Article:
Urinary tract infection (UTI) - including symptoms treatment and prevention

Urinary tract infection - consumer information pamphlet

A urinary tract infection (UTI) is an infection involving any part of the urinary system. The urinary system is comprised of two kidneys, and two tubes called ureters, which join the kidneys to the bladder. The urinary system filters blood to eliminate waste and fluid from the body (as urine). The urine leaves the kidneys through the ureters and enters the bladder. Urine is stored in the bladder until you get the urge to urinate. Urine leaves the body through a tube called the urethra.

Infection most commonly occurs in the bladder (cystitis) but can also occur in the urethra (urethritis), the kidneys (pyelonephritis), or a combination of these.

What causes UTIs?

Sometimes germs can enter the urinary system through the urethra. Most UTIs are caused by bacteria that usually live harmlessly in the gut (e.g., E. coli). If these bacteria spread, from the anus to the urethra, they can get into the urinary system and cause an infection.

Signs and symptoms of a UTI

Common symptoms of a UTI may include:

  • burning or stinging sensation when passing urine
  • passing urine much more frequently than usual
  • feeling an urge to urinate, but being unable to, or only passing a few drops
  • feeling the bladder is still full after urination
  • passing some urine before getting to the toilet (wetting or incontinence).

A person with a kidney infection (pyelonephritis) can also experience:

  • fever and/or chills
  • nausea and/or vomiting
  • loin (lower abdominal) pain
  • back pain.

Signs of UTIs in children can also include:

  • irritability
  • day or night wetting in a child who has been toilet trained
  • feeding problems in babies.

When should I see my doctor?

If you have no symptoms of a UTI but your urine is cloudy, you probably do not need to see a doctor or get antibiotics. If you have symptoms of a UTI such as burning pain or needing to go to the toilet more frequently, make an appointment with your doctor.

Bladder infections can be treated with antibiotics, but if left untreated the infection may spread to your kidneys (pyelonephritis) which is a serious infection and needs immediate treatment.

If your child has symptoms of a UTI you should see a doctor as it may indicate a more serious condition.

Who is most at risk of developing a UTI?

  • women
  • pregnant women
  • people with urinary catheters (a catheter is a tube inserted into the bladder to drain urine)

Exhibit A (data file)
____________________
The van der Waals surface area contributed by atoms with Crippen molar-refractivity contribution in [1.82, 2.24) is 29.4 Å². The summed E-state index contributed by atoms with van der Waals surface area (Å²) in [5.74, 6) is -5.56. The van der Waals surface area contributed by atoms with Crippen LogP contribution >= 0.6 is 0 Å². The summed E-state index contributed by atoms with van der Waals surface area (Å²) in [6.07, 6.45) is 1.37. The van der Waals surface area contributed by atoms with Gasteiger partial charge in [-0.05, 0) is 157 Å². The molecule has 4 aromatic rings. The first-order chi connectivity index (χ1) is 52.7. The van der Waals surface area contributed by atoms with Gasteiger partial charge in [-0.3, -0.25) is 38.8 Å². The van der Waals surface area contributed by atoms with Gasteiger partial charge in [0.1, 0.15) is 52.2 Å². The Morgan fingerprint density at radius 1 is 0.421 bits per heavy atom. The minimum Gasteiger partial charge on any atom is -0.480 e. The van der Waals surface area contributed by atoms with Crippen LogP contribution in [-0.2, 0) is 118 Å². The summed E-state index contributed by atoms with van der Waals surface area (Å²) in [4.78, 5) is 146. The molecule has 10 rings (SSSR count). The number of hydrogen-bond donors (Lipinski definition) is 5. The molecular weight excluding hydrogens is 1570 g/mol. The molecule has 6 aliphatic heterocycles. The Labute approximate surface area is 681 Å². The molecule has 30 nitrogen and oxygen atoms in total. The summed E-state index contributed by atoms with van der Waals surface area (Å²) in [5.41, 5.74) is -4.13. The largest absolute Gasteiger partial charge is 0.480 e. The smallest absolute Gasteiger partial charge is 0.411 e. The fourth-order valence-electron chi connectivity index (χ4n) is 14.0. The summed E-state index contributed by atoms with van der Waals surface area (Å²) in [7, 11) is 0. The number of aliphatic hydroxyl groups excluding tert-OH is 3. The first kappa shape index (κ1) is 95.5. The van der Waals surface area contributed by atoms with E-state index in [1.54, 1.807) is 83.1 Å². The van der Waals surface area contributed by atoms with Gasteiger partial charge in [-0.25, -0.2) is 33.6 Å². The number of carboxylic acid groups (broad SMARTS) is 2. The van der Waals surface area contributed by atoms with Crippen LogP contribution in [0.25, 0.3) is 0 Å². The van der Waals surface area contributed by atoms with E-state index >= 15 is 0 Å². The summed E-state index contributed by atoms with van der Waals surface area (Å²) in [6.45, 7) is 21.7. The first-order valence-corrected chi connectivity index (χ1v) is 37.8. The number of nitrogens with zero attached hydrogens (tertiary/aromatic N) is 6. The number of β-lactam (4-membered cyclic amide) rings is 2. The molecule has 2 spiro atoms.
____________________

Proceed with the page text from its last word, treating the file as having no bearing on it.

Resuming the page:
• people with diabetes or people with altered immune systems are more vulnerable to infection
  • men with prostate problems
  • babies, especially those born with a urinary tract abnormality.

How are UTIs diagnosed?

A doctor may diagnose a UTI based on your symptoms. A urine test in the doctor’s surgery (urine dipstick) can provide evidence to support the diagnosis of a UTI. A urine sample will usually be sent to a laboratory to identify the specific cause of the infection and to help determine the correct antibiotic for treatment.

Treatment of a UTI

Proven UTIs can usually be treated effectively with antibiotics. It is important to complete the full course that your doctor has prescribed, even if you are feeling better. If the full course is not completed, this can lead to antimicrobial resistance (see below). If your symptoms do not improve, or only improve slightly, then you will need to see your doctor again.

It is important to drink plenty of water while you are taking antibiotics to treat your UTI, in order to flush your urinary system. Make sure you empty your bladder completely each time you urinate.

Paracetamol (e.g., Panadol®) or ibuprofen (e.g., Nurofen®) may be used to help relieve the pain or burning sensation when passing urine. The effectiveness of urinary alkalinisers (e.g., Ural®) in reducing symptoms is not clear. Ask your doctor or pharmacist before using a urinary alkaliniser as they reduce the effectiveness of some antibiotics.

What is antimicrobial resistance?

Antimicrobial resistance occurs when germs become resistant to the effects of antimicrobials (such as antibiotics). Taking antibiotics when they are not required can increase the risk of antimicrobial resistance occurring, which means that the antibiotics may not work in the future, making infections harder to treat. Antimicrobial resistance is increasing and is caused by the overuse of antimicrobials or not using them as directed by your doctor. This is why it is important to use antibiotics only for a proven UTI and under the instruction of your doctor.

Prevention of UTIs

  • drink plenty of water to flush the urinary system
  • urinate as soon as you feel the need rather than holding on
  • for women and girls, after going to the toilet wipe yourself from front to back to prevent bacteria from around the anus from entering the urethra
  • urinate shortly after sex to flush away bacteria that might have entered your urethra during sex
  • avoid constipation.

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Disclaimer: The health information contained on this webpage is designed for general educational purposes only. Consult with your doctor or other healthcare professional to make sure that this information is right for you.